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Thursday, January 27, 2011



Daily Express, Thursday January 27,2011

By Martyn Brown

MEDDLING Eurocrats sniped at Britain yesterday for “delaying” a controversial ruling to give ­prisoners the right to vote.

And they warned that any attempt by David Cameron to restrict votes to inmates serving less than a year was not ­acceptable to them.

But last night outraged MPs hit back over the pressure being put on the Government by the Euro fanatics.

Tory MP Priti Patel said the row over prisoners’ votes emanating from the “bullies” in Europe had now become an issue of “who governs Britain”.

She said: “Our sovereign parliament has decided that convicted criminals in prison should not be granted the right to vote.

“This issue has now become a question of who governs Britain, and the Government and Parliament must not stand by and allow Europe to bully our country into changing our laws.”

The European Court of Human Rights has already ruled that the UK’s blanket ban on prisoners voting is illegal.

But yesterday a report by the Parliamentary Assembly of the Council of Europe blasted the UK for not implementing the ECHR judgment.

It claimed that Britain has “substantial implementation problems” and demanded the UK stopped dragging its heels on the issue. The report said: “The United Kingdom must put to an end the practice of delaying full implementation of Court judgments with respect to politically sensitive issues, such as prisoners’ voting rights.”

Ms Patel said: “Parliament urgently needs to pass another Bill to redress this ­matter.

“It needs to ensure that the decision over prisoner voting rights remains one that only the UK department can determine without pressure or interference or threats from Europe.”

Fellow Tory MP Claire Perry said: “The way this judgment is being applied by the European Court of Human Rights is unconstitutional and silly.

“We need to resist the encroachment of Europe on this issue as it is a sovereign matter. The European Council is being very mischievous and straying into that remit.”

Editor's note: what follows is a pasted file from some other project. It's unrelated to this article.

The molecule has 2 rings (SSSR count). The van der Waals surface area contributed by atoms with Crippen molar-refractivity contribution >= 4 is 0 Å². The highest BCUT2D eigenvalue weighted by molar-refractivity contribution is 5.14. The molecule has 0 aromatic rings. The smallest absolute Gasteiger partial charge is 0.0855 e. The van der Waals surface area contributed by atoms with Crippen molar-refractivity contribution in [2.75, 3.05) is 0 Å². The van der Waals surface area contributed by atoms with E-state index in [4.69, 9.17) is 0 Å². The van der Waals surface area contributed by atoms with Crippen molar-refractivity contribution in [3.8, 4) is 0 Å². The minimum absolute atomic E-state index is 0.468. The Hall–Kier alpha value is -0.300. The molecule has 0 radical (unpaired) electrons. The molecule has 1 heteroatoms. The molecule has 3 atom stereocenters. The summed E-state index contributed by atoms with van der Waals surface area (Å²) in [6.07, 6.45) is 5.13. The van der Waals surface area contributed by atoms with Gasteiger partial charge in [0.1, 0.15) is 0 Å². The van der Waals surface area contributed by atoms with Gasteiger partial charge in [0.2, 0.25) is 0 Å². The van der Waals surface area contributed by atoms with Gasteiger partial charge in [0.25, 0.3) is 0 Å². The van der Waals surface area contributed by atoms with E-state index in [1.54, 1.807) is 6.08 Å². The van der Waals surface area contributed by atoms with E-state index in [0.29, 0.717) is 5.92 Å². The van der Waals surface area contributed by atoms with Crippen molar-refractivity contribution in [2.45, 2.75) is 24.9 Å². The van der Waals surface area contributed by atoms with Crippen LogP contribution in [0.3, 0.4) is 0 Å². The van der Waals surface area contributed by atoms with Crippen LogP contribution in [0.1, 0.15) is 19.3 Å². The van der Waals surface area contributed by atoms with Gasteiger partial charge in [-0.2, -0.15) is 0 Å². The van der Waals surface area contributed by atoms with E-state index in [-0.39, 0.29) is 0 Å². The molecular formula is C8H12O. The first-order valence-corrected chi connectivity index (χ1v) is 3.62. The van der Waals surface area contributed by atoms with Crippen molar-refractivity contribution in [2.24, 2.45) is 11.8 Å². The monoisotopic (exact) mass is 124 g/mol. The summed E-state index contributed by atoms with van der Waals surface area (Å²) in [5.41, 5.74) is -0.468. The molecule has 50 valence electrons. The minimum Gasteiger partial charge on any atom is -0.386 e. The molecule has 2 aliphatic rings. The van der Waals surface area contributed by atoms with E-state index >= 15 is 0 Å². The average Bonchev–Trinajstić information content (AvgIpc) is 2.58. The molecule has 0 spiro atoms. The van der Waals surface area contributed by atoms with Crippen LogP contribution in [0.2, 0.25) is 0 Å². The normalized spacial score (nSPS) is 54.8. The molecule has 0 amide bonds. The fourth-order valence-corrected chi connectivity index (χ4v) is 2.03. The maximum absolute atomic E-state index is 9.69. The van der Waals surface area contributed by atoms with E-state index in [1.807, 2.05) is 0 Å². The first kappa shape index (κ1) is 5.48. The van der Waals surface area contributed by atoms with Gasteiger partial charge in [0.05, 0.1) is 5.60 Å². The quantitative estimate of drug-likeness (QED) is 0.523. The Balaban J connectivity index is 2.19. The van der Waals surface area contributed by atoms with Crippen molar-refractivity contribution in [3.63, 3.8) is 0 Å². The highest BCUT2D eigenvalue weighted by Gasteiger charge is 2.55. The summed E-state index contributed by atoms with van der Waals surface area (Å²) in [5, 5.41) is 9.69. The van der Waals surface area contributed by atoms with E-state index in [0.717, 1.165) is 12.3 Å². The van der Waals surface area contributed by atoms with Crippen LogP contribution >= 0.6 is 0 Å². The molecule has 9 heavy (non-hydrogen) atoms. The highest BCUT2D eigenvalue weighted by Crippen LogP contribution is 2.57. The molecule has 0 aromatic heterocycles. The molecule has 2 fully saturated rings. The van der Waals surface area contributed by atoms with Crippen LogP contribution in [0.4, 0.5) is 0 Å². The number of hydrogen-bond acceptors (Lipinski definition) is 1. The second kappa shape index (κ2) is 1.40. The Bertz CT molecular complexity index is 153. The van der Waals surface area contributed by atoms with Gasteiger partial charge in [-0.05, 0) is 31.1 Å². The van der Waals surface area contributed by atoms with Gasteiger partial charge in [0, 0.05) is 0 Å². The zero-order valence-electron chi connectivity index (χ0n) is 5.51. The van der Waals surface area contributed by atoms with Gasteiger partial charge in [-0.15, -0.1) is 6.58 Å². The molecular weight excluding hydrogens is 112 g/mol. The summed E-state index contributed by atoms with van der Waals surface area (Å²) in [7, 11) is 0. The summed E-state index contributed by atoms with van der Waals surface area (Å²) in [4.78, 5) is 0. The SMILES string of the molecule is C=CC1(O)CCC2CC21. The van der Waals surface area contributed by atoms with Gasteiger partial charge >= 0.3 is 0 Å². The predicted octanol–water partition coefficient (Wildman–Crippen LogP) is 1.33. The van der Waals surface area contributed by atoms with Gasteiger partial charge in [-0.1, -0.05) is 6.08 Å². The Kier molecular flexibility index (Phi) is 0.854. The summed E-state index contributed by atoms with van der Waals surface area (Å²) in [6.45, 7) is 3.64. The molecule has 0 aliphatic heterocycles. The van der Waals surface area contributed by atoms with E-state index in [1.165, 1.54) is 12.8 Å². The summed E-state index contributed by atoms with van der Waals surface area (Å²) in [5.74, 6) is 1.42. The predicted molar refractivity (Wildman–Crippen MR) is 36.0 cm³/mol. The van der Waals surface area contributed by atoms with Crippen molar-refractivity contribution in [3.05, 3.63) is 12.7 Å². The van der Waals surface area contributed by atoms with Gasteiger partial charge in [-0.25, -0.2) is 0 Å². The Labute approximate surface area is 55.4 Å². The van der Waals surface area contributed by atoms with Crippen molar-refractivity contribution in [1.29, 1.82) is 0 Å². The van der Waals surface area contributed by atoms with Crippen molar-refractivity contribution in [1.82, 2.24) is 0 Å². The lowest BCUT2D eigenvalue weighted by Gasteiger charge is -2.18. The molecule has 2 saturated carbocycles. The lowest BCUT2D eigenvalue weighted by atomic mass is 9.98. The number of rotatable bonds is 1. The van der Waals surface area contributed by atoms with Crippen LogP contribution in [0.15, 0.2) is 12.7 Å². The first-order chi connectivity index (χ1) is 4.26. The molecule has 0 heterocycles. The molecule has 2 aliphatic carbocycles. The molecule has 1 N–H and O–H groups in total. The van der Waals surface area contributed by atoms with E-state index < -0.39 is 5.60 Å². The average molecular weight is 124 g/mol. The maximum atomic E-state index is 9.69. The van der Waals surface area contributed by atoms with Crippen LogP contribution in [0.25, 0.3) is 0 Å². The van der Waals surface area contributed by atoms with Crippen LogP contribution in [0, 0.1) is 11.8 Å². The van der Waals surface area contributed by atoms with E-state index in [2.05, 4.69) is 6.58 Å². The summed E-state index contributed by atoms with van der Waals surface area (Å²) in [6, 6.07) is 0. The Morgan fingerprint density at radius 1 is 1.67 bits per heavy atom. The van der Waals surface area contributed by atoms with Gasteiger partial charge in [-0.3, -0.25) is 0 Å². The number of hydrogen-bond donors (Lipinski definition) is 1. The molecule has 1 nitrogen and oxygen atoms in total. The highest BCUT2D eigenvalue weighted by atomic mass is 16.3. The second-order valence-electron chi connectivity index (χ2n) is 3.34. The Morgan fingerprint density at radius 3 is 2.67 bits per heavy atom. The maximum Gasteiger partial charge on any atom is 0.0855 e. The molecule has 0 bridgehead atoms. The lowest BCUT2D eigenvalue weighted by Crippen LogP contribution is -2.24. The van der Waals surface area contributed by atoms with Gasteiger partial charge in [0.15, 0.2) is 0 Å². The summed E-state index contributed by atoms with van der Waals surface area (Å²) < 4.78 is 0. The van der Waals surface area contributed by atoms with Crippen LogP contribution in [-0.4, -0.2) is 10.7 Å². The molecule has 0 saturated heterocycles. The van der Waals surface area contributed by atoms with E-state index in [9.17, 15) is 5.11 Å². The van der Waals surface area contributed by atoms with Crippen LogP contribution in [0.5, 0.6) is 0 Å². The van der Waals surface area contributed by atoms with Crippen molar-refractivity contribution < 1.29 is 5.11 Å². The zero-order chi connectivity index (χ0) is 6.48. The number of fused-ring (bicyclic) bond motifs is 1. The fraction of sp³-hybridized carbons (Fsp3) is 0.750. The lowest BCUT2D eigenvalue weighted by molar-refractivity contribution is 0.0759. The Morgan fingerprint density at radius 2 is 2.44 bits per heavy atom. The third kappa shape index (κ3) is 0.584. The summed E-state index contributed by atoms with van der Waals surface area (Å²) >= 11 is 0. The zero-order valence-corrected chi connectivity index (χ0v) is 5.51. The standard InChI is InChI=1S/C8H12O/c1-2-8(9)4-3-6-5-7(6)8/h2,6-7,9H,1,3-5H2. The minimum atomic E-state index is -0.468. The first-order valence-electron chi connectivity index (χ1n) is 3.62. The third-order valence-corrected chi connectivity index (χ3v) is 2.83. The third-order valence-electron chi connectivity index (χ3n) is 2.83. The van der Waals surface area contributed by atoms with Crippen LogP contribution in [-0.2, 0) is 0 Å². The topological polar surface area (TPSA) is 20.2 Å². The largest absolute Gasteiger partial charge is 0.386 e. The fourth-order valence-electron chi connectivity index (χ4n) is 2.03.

A UK delegation of peers and MPs, including former Deputy Prime Minister John Prescott and ex-Liberal Democrat leader Charles Kennedy, was expected to vote on the issue in Strasbourg last night.

Failure to comply could cost the UK tens of millions of pounds in legal costs and compensation, ministers have warned.

Around 2,500 inmates already have cases in motion to challenge any block on their “right” to vote.

But many Tory MPs are furious the coalition government has appeared to be surrendering to the ECHR over its ruling that the 140-year-old blanket ban was illegal. Any concession to grant the vote to more than 28,000 inmates – including those convicted of extreme violence, sex attacks and robbery – in national elections would almost certainly spark a backbench revolt in the Commons.

It is for this reason Mr Cameron has asked officials to look at a proposal to give the vote to only those prisoners serving 12 months or less.

The Prime Minister has admitted to MPs that the thought of prisoners getting the vote made him “physically ill”.

Meanwhile, MPs will have a chance to vote on any proposals in a few weeks’ time.

This is another issue that highlights why thousands of readers have already voiced their backing for the Daily Express crusade to pull Britain out of the EU.

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